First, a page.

Fantasy with Libba Bray, Justine Larbalestier, Lisa McMann, and Rick Yancey
This was the shortest of the panels, since lunch ran long. It began with Lisa McMann turning a broken rose into a jacket decoration and each of the authors telling something about themselves and their books, Lisa's being WAKE and FADE.
Justine Larbalestier pointed out her Australian heritage, marking her as the one in the panel with an accent. (Carrie Jones had a cute Maine accent and Shana Burg had a nice Boston one.) Of course, it soon became a competition to see who had the most hot guys and dead bodies in their book. (Winner seemed to be Justine, who's LIAR contained both, whereas the others seemed to tend toward one or the other.)
But this mini-contest led to the authors discovering an important fact: the responsiveness of the audience. Libba Bray discovered she could conduct the audience's roars of appreciation.
Being brave (she did wear a cow suit in the GOING BOVINE trailer, which I point out in my interview), Libba offered the following advice to teens: don't let a guy or girl talk you into doing LSD and then going to see Aliens.
And no, it didn't come as surprise to anyone when the authors admitted that they hadn't been popular in high school. (I believe Justine put it, "We're writers.") However, high school was good for one thing: writing stuff that would get rejected. Generally, they all had darlings they hoped would eventually get published. (WAKE was one for Lisa.) On the other hand, some of those earlier books will never see the light of day. For Rick Yancey, it was his second book.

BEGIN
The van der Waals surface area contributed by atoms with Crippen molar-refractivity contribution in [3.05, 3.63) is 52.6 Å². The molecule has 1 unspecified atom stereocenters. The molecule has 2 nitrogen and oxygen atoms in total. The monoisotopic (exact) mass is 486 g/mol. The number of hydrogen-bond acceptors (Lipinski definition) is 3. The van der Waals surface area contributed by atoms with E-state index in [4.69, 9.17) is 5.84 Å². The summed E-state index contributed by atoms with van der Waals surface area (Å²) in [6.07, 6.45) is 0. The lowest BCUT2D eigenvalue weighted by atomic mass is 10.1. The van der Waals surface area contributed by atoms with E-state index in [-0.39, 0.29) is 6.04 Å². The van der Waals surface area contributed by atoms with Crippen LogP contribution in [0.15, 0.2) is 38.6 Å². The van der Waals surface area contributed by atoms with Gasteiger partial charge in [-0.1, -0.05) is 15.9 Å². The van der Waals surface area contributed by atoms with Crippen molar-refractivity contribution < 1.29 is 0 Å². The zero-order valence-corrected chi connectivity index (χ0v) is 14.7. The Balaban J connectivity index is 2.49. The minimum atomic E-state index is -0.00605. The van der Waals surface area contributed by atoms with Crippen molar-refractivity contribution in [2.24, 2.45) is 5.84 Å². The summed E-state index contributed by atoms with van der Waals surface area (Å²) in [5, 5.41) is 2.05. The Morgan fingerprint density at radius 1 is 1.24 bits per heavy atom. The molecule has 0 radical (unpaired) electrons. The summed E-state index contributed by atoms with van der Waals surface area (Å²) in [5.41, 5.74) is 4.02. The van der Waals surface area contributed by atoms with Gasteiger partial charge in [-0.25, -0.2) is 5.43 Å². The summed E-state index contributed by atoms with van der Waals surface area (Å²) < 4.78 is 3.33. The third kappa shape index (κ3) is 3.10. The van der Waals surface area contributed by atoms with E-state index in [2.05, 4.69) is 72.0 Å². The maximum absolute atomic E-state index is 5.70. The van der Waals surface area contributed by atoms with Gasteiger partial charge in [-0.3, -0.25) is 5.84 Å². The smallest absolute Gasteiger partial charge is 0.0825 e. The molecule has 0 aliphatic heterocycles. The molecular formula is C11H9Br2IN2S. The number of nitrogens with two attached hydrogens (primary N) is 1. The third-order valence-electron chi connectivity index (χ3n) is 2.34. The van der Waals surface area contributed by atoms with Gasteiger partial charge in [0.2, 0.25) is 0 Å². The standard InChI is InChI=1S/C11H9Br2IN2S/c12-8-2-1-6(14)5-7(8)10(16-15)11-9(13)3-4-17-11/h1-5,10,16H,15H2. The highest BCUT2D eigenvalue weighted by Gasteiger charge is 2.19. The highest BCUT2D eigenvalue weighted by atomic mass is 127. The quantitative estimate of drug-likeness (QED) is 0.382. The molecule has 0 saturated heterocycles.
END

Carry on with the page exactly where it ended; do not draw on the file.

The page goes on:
Fortunately, Libba misheard him and thought he said sex book. Rick joked that it might sell if he rewrote it with sex, but nope, it was just his second book. (His newest, THE MONSTRUMOLOGIST, isn't a sex book either.)
They also discussed their reading audiences, mostly boys versus girls. Lisa likes that her covers and content are fairly gender neutral. But none of them seemed to want to limit their audience; they wanted their books to entertain and reach as many people as possible. Once again, it was a very amusing panel. It made me very sad I missed Libba's keynote address, since she was cracking a joke a minute.